Wallenstein is a huge historical drama spread over three parts. Schiller began the work in 1796, and it was first drama written after his ten-year period of historical and philosophical writing. It covers an equally huge piece of history, the Thirty Years’ War, which was fought throughout central Europe from 1618 until 1648. The war was fought between the Catholic forces of the Hapsburgs’ Holy Roman Empire, headed at first by Emperor Ferdinand II of Austria, and the various Protestant states of Germany, Sweden, and France. Schiller had studied the period closely and had written a three-volume history of the conflict, Geschichte des dreissigjährigen Krieges (1791-1793; History of the Thirty Years War, 1799). A later German playwright, Berthold Brecht, used the same historical period in Mutter Courage und ihre Kinder (pr. 1941, pb. 1949; Mother Courage and Her Children, 1941), although Brecht chose to write from the peasants’ point of view.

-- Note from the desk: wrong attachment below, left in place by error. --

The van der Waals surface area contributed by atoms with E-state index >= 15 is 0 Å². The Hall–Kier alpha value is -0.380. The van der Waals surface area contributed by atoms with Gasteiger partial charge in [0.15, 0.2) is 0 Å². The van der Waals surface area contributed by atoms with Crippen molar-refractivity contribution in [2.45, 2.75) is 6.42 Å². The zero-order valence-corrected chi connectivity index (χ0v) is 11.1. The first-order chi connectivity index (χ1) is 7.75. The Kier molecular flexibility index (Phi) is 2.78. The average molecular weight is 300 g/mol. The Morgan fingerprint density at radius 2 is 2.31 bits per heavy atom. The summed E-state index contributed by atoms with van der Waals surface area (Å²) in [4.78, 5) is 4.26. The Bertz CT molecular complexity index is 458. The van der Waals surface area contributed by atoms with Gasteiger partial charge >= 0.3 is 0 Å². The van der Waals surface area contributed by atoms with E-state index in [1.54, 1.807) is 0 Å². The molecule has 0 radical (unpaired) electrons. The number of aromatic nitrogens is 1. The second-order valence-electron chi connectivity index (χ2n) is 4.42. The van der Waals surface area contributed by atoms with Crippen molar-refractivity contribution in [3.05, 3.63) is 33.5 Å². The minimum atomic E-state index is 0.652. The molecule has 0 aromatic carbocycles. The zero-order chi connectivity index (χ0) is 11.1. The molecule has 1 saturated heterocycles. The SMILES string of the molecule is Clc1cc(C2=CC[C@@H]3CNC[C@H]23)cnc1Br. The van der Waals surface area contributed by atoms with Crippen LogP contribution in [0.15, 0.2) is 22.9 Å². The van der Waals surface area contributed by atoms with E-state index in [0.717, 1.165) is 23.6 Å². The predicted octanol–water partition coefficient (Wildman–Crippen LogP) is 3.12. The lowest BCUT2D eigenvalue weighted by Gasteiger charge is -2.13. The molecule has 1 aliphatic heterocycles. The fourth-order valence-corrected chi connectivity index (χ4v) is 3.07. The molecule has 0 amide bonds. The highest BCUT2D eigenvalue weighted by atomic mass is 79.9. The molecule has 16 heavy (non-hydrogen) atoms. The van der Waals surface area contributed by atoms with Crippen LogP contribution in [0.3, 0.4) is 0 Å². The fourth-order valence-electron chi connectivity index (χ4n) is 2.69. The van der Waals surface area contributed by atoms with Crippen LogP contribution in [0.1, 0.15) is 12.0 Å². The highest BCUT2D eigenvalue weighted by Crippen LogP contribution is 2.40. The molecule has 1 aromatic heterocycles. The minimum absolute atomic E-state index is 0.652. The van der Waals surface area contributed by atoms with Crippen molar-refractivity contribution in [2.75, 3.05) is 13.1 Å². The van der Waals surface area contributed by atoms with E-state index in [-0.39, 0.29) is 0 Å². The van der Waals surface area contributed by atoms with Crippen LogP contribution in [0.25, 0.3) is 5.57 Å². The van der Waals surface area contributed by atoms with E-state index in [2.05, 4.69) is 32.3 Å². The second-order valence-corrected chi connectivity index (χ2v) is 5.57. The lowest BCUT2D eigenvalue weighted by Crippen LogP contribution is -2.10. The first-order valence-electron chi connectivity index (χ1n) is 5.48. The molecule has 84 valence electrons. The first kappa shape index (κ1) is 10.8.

Schiller takes as his hero Count Albrecht Wenzel von Wallenstein (1583-1634), a Bohemian Protestant who had converted to Catholicism. (Bohemia is now the western province of the Czech Republic.) In Wallenstein’s youth, the Protestant Czech rulers had been replaced by German-speaking Catholics and incorporated into the Holy Roman Empire again as an Austrian possession. Wallenstein, therefore, has a foot in both camps. Historically, Wallenstein gained power and...
(The entire section is 489 words.)